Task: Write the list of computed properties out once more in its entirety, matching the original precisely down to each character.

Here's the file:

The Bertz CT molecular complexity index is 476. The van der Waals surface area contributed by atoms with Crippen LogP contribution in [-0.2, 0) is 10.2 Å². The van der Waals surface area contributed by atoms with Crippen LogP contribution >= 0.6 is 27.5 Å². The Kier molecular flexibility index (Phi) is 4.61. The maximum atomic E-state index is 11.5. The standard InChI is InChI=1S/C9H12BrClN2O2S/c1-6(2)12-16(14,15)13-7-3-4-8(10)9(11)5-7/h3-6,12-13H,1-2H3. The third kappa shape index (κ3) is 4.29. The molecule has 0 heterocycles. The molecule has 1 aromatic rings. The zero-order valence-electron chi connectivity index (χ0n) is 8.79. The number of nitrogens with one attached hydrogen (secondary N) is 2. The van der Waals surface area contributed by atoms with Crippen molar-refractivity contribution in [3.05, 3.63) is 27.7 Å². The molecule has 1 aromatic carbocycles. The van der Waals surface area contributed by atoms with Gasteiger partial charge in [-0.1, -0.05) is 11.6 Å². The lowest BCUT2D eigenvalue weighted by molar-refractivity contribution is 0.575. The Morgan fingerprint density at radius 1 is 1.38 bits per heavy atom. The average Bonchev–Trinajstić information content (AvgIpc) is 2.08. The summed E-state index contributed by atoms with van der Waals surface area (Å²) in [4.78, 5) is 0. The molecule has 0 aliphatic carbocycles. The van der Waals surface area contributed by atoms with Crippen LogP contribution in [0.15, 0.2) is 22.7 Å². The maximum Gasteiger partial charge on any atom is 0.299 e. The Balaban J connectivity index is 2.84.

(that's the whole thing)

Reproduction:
The Bertz CT molecular complexity index is 476. The van der Waals surface area contributed by atoms with Crippen LogP contribution in [-0.2, 0) is 10.2 Å². The van der Waals surface area contributed by atoms with Crippen LogP contribution >= 0.6 is 27.5 Å². The Kier molecular flexibility index (Phi) is 4.61. The maximum atomic E-state index is 11.5. The standard InChI is InChI=1S/C9H12BrClN2O2S/c1-6(2)12-16(14,15)13-7-3-4-8(10)9(11)5-7/h3-6,12-13H,1-2H3. The third kappa shape index (κ3) is 4.29. The molecule has 0 heterocycles. The molecule has 1 aromatic rings. The zero-order valence-electron chi connectivity index (χ0n) is 8.79. The number of nitrogens with one attached hydrogen (secondary N) is 2. The van der Waals surface area contributed by atoms with Crippen molar-refractivity contribution in [3.05, 3.63) is 27.7 Å². The molecule has 1 aromatic carbocycles. The van der Waals surface area contributed by atoms with Gasteiger partial charge in [-0.1, -0.05) is 11.6 Å². The lowest BCUT2D eigenvalue weighted by molar-refractivity contribution is 0.575. The Morgan fingerprint density at radius 1 is 1.38 bits per heavy atom. The average Bonchev–Trinajstić information content (AvgIpc) is 2.08. The summed E-state index contributed by atoms with van der Waals surface area (Å²) in [4.78, 5) is 0. The molecule has 0 aliphatic carbocycles. The van der Waals surface area contributed by atoms with Crippen LogP contribution in [0.15, 0.2) is 22.7 Å². The maximum Gasteiger partial charge on any atom is 0.299 e. The Balaban J connectivity index is 2.84.